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What cannot be measured still must be managed

This short paper highlights the challenges of “the quest for a resilience indicator”. It warns how well-intended indicators can lead to perverse incentives, drawing upon detailed examples from other domains such as education, criminal justice, and health, in which defining objectives and measuring outcomes is difficult and some indicators have led to “ill-considered incentives and poor outcomes”.

Key points

To help avoid these issues, authors propose seven “thought experiments” by which a resilience indicator can be tested and provide recommendations on how to mitigate the risks created by imperfect indicators by improving the indicator and combining several indicators.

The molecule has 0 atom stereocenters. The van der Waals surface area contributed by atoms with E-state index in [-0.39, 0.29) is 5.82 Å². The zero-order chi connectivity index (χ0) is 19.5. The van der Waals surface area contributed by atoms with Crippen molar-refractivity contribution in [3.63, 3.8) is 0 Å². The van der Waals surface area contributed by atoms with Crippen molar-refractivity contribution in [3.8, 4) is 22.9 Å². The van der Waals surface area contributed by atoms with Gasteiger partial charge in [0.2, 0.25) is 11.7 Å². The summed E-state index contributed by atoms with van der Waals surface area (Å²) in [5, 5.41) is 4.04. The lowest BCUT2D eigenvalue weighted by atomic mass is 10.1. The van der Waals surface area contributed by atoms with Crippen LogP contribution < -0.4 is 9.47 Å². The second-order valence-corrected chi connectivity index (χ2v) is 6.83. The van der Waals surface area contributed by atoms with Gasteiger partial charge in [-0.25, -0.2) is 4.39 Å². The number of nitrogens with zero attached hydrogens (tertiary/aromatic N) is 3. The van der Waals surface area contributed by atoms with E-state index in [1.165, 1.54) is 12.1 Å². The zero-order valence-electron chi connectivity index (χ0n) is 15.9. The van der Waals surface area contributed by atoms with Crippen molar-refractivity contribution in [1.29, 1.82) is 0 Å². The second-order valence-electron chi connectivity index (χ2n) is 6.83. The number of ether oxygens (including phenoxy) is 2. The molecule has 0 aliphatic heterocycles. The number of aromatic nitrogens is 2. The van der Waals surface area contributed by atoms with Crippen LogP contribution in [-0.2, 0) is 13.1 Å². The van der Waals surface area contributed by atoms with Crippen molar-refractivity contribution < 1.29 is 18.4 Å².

As a conclusion, authors present one option: combine three complementary approaches, as illustrated in Figure 1 below:

  1. a process-based approach to ensure the quality of the portfolio and appropriate outcomes are produced, monitored, and reported;
  2. an input-based approach to track changes in the portfolio toward more action on resilience; and
  3. a national-level indicator to track the progress of countries over time.